import Alamofire

Then, in textFieldShouldReturn we’ll do the following:

let textToTranslate = self.textFieldToTranslate.text
        
    let parameters = ["q":textToTranslate,
                      "langpair":"en|es"]
    
    Alamofire.request(.GET, "http://api.mymemory.translated.net/get", parameters:parameters)
    .responseJSON { (_, _, JSON, _) -> Void in
      
      let translatedText: String? = JSON?.valueForKeyPath("responseData.translatedText") as String?

We’re following the API at MyMemory for translating text from English to Spanish. Notice the simplicity of both the HTTP request with Alamofire as well as handling the response. .GET is an enumeration for the HTTP method to use for the request, followed by our URL, and then a basic dictionary of URL parameters.

The MyMemory API call returns a JSON string, so we can utilize the Alamofire responseJSON function to give us a JSON dictionary (it handles taking the JSON string returned in the body and converting it for us). Although it looks careless the method in which we are getting the translatedText is good form. Since we declare translatedText as String? we are saying “This could be a String or nil.” Moreover, by using JSON?.valueForKeyPath() we are saying, “JSON could respond to valueForKeyPath or it could be nil“. If JSON is nil then it follows translatedText will be nil as well. If JSON is not nil and we find a value at the given key path responseData.translatedText, then we have our translation available (which we’ll display in the label).

All of this code makes heavy use of chained optionals in Swift. For a refresher in Swift optionals in general, visit our post on the topic.

Once we have the translated text we update our view controller label:

if let translated = translatedText {
        self.translatedTextLabel.text = translated
      } else {
        self.translatedTextLabel.text = "No translation available."
      }

Alamofire has a lot of features, and of course we’ve only scratched the surface. Take a look through the extensive documentation on Github; it’s all there, support for POST and the remaining cast of characters, various authentication methods (eg., basic auth), uploading data, etc.

Let’s run our new application and translate Good night, friends! into Spanish.

translator_run

Nice, it worked! Of course, my Spanish-speaking amigos will point out that the opening signo de exclamación is missing, but that can be corrected.

That’s it for today, I hope you enjoyed the tutorial. Again, if you’d like a working example visit the Bitbucket repository. After checking out the repository, make sure and run the following in your alamofire-translator directory:

Exercises for the Reader

You will no doubt notice that the application is only capable of translating from English to Spanish. MyMemory allows for any-to-any translation, why not add a popup menu to allow for choosing which language to translate from and to? And while the HTTP request is pretty quick there’s room perhaps for a progress indicator somewhere on the screen, as either a HUD or basic activity spinner.

By

A HomeKit Update on iOS 8 GM Seed

In our last article we wrote quite a bit about Apple’s HomeKit and it’s usability on iOS 8 beta builds. Well, the iOS 8 GM Seed is available, and while it fixes a few problems, I still have doubts as to whether we’re going to see a useful ecosystem of home control devices any time soon.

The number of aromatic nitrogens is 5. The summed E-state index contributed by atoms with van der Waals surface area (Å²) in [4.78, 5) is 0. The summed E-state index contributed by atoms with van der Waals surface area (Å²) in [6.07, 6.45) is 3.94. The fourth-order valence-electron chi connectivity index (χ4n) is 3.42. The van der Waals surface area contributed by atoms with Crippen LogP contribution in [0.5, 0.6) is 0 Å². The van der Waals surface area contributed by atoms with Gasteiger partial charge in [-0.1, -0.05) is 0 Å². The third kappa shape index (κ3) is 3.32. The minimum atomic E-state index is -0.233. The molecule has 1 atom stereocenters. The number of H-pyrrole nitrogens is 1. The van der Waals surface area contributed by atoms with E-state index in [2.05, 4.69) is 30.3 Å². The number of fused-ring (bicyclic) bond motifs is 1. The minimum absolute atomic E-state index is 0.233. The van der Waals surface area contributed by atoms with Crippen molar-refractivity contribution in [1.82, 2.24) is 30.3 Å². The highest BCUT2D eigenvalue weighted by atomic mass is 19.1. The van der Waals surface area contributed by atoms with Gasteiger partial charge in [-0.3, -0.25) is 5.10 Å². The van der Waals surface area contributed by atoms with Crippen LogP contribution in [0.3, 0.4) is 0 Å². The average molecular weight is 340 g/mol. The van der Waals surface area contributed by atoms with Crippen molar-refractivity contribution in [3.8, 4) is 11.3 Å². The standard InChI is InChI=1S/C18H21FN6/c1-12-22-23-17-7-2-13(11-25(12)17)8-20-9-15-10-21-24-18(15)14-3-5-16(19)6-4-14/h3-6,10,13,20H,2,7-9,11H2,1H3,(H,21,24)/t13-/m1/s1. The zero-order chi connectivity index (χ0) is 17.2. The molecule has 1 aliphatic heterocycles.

Let’s take a took at the state of HomeKit in iOS 8. First, however, if you are new to HomeKit and haven’t read our original article, you might want to do so. This post will jump right in to using the Home Wizard code we posted on BitBucket.

The Good

Let’s first talk about what’s good with this release, and that’s the annoying “lost accessory” bug is gone. This is the issue where if you have an Add Accessory dialog up (to enter the accessory PIN) and the homeManagerDidUpdateHomes delegate was called by HMHomeManager you’d lose your accessory. That is, the completion handler to your addAccessory function would never get called, and the accessory browser wouldn’t see your accessory any longer. The only recourse was to reset your HomeKit configuration and try again.

The Bad

Unfortunately there’s no more good, only bad. Let’s start with OSStatus code 52 (ENETRESET). This is quite the obnoxious error one could get when trying to pair an accessory using an iCloud account that had already been used with HomeKit on the iOS 8 beta releases. I am not kidding when I tell you that to get around this error I had to:

  • Unlink from my iCloud account on iOS 8 GM
  • Create a new iCloud account
  • Log out of my previous iCloud account on the Mac
  • Log in with the new iCloud account on the Mac

On top of this I had to re-enable my iCloud Keychain access and reset my HomeKit configuration on the iPhone several times before finally this error went away. Frustrating to say the least!

Let’s move on to the next HomeKit issue on iOS 8 GM Seed, a warning that “This accessory is not certified and may not work reliably with HomeKit.” with accessories that were created using Apple’s own HomeKit Accessory Simulator. I don’t know what constitutes a certified accessory, but apparently Apple’s simulated accessories aren’t.

image2

Pressing on Add Anyway does result in a successful pairing however.

Which brings me to Apple’s HomeKit Human Interface Guidelines, and I quote, “Avoid using acronyms and technical terminology that they might not understand. HomeKit is a technical term referring to APIs, and should not be mentioned inside your app.” If that’s the case then